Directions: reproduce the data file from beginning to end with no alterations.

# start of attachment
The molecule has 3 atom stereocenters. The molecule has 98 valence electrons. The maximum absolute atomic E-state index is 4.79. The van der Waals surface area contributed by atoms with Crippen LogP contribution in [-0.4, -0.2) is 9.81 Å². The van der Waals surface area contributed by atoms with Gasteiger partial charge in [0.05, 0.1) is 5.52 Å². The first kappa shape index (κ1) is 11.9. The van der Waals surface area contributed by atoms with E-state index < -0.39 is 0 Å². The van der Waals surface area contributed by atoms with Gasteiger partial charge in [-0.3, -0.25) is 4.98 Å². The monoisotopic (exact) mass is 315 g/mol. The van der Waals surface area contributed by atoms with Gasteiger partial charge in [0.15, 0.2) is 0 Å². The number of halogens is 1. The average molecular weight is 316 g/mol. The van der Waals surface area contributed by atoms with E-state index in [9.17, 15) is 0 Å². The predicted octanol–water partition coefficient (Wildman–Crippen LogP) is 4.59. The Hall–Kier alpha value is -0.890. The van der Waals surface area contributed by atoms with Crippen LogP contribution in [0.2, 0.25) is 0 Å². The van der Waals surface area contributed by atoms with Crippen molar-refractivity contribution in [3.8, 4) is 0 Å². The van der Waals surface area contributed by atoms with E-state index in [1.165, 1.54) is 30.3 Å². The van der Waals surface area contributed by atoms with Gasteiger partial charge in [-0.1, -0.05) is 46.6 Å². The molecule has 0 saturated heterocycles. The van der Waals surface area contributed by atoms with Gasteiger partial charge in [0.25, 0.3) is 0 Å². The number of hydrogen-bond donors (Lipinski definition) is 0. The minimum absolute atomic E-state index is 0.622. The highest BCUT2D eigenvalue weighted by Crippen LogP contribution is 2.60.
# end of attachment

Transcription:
The molecule has 3 atom stereocenters. The molecule has 98 valence electrons. The maximum absolute atomic E-state index is 4.79. The van der Waals surface area contributed by atoms with Crippen LogP contribution in [-0.4, -0.2) is 9.81 Å². The van der Waals surface area contributed by atoms with Gasteiger partial charge in [0.05, 0.1) is 5.52 Å². The first kappa shape index (κ1) is 11.9. The van der Waals surface area contributed by atoms with E-state index < -0.39 is 0 Å². The van der Waals surface area contributed by atoms with Gasteiger partial charge in [-0.3, -0.25) is 4.98 Å². The monoisotopic (exact) mass is 315 g/mol. The van der Waals surface area contributed by atoms with Gasteiger partial charge in [0.15, 0.2) is 0 Å². The number of halogens is 1. The average molecular weight is 316 g/mol. The van der Waals surface area contributed by atoms with E-state index in [9.17, 15) is 0 Å². The predicted octanol–water partition coefficient (Wildman–Crippen LogP) is 4.59. The Hall–Kier alpha value is -0.890. The van der Waals surface area contributed by atoms with Crippen LogP contribution in [0.2, 0.25) is 0 Å². The van der Waals surface area contributed by atoms with Crippen molar-refractivity contribution in [3.8, 4) is 0 Å². The van der Waals surface area contributed by atoms with E-state index in [1.165, 1.54) is 30.3 Å². The van der Waals surface area contributed by atoms with Gasteiger partial charge in [-0.1, -0.05) is 46.6 Å². The molecule has 0 saturated heterocycles. The van der Waals surface area contributed by atoms with Gasteiger partial charge in [0.25, 0.3) is 0 Å². The number of hydrogen-bond donors (Lipinski definition) is 0. The minimum absolute atomic E-state index is 0.622. The highest BCUT2D eigenvalue weighted by Crippen LogP contribution is 2.60.